The Gap’s Gaffe Tastes Like New Coke

I suppose there are two ways to look at The Gap’s logo flip-flop. One view is that the company really listened to their customers and the graphic arts community at large and wasn’t too proud to admit they made a mistake. I’ve seen quite a few articles that take this stand. And this could very well be the case. On the other hand I have two words for you: New Coke.

For those of you too young to remember the New Coke flap, Coca-Cola made a huge deal out of changing their formula. Ostensibly, it was a move to compete with the sweeter, youth-appealing taste of Pepsi. They rolled out a big campaign about the change. The only problem was, people didn’t like it. Huge backlash. So they eventually brought back the old formula as “Coca-Cola Classic” and sales shot up.

Like the logo situation with The Gap, Coca-Cola was both praised and vilified at the time. Personally, I believe that the folks at The Coca-Cola Company were too savvy to get the formula change to wrong and planned the whole switch-a-roo thing. If that makes me a conspiracy theorist, so be it.

Speaking about the conspiracy theories, Donald Keough, Coca-Cola’s president and chief operating officer at the time of the controversy, is quoted as saying, “We’re not that dumb, and we’re not that smart.” Clearly, I believe they were that dumb and that smart.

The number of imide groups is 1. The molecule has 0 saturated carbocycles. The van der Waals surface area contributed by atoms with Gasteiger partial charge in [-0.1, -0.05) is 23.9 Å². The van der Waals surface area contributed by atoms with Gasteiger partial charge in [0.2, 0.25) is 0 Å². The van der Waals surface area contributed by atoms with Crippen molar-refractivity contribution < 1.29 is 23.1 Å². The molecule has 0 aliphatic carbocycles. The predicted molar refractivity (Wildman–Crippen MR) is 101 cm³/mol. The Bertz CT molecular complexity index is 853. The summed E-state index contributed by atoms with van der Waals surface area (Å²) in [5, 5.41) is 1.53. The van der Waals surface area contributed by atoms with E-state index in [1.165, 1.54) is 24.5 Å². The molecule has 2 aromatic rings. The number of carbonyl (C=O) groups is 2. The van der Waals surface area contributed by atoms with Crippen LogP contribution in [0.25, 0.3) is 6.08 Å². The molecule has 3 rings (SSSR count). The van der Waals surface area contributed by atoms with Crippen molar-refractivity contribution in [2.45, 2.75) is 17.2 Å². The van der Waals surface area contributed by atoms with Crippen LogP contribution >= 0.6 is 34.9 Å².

Similarly, I am convinced that The Gap did very much the same thing with their logo. I have no proof, mind you. But I believe that they planned the whole thing. And I think it was a stroke of insidious, disingenuous genius. How else would the major networks have mentioned The Gap on the air if not for the logo gaffe? And the coverage I saw was pretty positive. There was a hint of “how could they allow this to happen,” but it was all but drowned out by “… but they showed that they are listening.”

The bottom line for me is this: there was no compelling reason to actually change the iconic logo. But there was a reason to create a marketing-driven ruse about changing the logo. Often the most plausible explanation is the one that is true. And I think the marketing ploy is the most plausible explanation.

By the way, the “new” logo was horrible. But I thought the same thing about the Seattle’s Best logo. And I guess that one stuck. So maybe I’m just wrong.

I’d be interested in what you think. I could be convinced that this was unplanned. Please. Try me.



Filed under Advertising & Marketing, Branding, Graphic Design, Marketing myths, The Gap

6 responses to “The Gap’s Gaffe Tastes Like New Coke

  1. As a rule I don’t believe in conspiracies when basic stupidity explains the results, because stupidity is in such huge supply. But I look at the new logo and can’t see how anybody could make the case for it.

    Except a consulting firm brought in to “review” the identity.

    In any case, they did get a LOT of free play on both national and local media outlets.

  2. Christy

    I’m confused about why people care so much about what the Gap’s logo looks like. If it were actually stitched on their shirts in a visible way, like Brooks Brothers’ golden fleece or Ralph Lauren’s polo player, it’d be one thing… I’m astounded that so much reaction came out of what the store sign looks like and maybe what the tags inside the clothes look like – or what the bags look like.